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The thyroid gland produces the thyroid hormone triiodothyronine (T3) and thyroxine (T4). The thyroid gland produces more T4 than T3, and, in fact, most of the T3 in the body actually results from conversion of T4 to T3 outside the thyroid gland. T4 and T3 have the same effects on the body, and increasing doses of either cause the thyroid gland to make less thyroid hormones. (This is referred to as "feedback inhibition," in which the levels of a chemical in the body regulates its own production.) T3 is more potent that T4, which means that one mg of T3 has a greater effect on the body than one mg of T4.
Levothyroxine (Synthroid) is a synthetic version of T4, and liothyronine (Cytomel) is a synthetic version of T3. Both are used for the treatment of hypothyroidism, but levothyroxine is preferred because T3 is absorbed from the intestine very rapidly, and this may cause mild thyroid hormone toxicity (hyperthyroidism) in some patients. Also, the test that measures the level of T4 in the blood (TT4) is not useful when T3 is administered. (Specifically, if TT4 is used to monitor the adequacy of treatment when T3 is administered, it shows a low level of T4 which can lead to the erroneous decision to administer more T3.) Finally, since T4 is converted to T3 in the body, there is no advantage to administering T3 products.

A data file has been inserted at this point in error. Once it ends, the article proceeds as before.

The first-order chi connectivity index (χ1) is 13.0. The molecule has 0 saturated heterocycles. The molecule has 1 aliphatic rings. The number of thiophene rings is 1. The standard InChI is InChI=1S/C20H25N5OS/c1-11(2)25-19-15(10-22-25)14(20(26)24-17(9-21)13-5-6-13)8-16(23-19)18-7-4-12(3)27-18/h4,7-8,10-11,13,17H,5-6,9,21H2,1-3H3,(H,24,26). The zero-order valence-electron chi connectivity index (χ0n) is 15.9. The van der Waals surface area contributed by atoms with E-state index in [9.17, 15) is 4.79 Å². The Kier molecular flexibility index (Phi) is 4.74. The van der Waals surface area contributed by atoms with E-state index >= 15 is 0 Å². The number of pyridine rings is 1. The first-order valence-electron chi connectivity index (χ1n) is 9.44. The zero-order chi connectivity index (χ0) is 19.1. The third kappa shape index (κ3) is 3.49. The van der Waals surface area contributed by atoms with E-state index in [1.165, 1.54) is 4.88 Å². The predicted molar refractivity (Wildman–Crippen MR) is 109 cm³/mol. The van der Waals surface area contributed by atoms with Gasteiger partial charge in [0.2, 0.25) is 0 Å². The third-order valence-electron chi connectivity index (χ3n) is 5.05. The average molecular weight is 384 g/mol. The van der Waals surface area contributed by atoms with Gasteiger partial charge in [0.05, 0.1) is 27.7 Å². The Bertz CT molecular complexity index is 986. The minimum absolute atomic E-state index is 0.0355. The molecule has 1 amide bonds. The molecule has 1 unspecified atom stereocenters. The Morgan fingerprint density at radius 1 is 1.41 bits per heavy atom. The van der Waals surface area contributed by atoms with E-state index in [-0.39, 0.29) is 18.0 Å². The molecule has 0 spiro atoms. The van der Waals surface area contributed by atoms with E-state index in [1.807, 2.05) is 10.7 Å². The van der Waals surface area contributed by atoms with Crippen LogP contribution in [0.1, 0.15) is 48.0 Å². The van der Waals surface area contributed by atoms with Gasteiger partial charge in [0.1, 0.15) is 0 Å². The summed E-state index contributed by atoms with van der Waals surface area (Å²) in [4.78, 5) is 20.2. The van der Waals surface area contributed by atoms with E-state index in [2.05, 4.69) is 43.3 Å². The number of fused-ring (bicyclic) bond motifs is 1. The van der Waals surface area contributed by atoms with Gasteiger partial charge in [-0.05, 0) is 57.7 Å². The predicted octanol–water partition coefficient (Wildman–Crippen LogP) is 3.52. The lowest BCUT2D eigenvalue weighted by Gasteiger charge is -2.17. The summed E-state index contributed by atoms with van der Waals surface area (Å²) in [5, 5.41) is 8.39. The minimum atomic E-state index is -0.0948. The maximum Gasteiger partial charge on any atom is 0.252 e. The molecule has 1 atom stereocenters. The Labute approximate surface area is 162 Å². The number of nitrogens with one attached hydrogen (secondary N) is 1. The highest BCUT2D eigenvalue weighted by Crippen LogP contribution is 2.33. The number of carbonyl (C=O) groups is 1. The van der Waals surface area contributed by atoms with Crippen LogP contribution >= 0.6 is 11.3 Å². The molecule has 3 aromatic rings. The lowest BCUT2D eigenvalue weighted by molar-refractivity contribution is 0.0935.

Medical Author: Ruchi Mathur, M.D.